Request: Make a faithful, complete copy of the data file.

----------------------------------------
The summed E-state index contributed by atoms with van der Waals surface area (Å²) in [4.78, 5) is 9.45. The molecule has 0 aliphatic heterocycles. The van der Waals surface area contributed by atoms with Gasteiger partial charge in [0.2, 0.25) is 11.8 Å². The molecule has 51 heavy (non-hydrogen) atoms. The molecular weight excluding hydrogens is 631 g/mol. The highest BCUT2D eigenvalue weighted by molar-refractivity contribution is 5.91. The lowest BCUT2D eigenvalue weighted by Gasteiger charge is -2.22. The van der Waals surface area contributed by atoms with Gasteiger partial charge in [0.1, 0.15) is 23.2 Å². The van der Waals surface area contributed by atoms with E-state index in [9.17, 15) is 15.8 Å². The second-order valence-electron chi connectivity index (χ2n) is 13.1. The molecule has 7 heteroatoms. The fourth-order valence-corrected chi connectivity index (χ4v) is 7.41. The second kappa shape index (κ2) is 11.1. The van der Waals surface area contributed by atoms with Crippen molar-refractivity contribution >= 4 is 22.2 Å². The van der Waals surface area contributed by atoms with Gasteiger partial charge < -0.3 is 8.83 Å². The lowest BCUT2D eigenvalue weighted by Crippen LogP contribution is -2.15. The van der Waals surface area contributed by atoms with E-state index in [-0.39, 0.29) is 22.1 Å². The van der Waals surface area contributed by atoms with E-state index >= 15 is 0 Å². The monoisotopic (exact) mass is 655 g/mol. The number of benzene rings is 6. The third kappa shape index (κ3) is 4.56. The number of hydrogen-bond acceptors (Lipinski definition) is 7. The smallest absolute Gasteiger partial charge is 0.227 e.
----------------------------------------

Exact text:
The summed E-state index contributed by atoms with van der Waals surface area (Å²) in [4.78, 5) is 9.45. The molecule has 0 aliphatic heterocycles. The van der Waals surface area contributed by atoms with Gasteiger partial charge in [0.2, 0.25) is 11.8 Å². The molecule has 51 heavy (non-hydrogen) atoms. The molecular weight excluding hydrogens is 631 g/mol. The highest BCUT2D eigenvalue weighted by molar-refractivity contribution is 5.91. The lowest BCUT2D eigenvalue weighted by Gasteiger charge is -2.22. The van der Waals surface area contributed by atoms with Gasteiger partial charge in [0.1, 0.15) is 23.2 Å². The van der Waals surface area contributed by atoms with E-state index in [9.17, 15) is 15.8 Å². The second-order valence-electron chi connectivity index (χ2n) is 13.1. The molecule has 7 heteroatoms. The fourth-order valence-corrected chi connectivity index (χ4v) is 7.41. The second kappa shape index (κ2) is 11.1. The van der Waals surface area contributed by atoms with Crippen molar-refractivity contribution >= 4 is 22.2 Å². The van der Waals surface area contributed by atoms with Gasteiger partial charge < -0.3 is 8.83 Å². The lowest BCUT2D eigenvalue weighted by Crippen LogP contribution is -2.15. The van der Waals surface area contributed by atoms with E-state index in [-0.39, 0.29) is 22.1 Å². The van der Waals surface area contributed by atoms with E-state index >= 15 is 0 Å². The monoisotopic (exact) mass is 655 g/mol. The number of benzene rings is 6. The third kappa shape index (κ3) is 4.56. The number of hydrogen-bond acceptors (Lipinski definition) is 7. The smallest absolute Gasteiger partial charge is 0.227 e.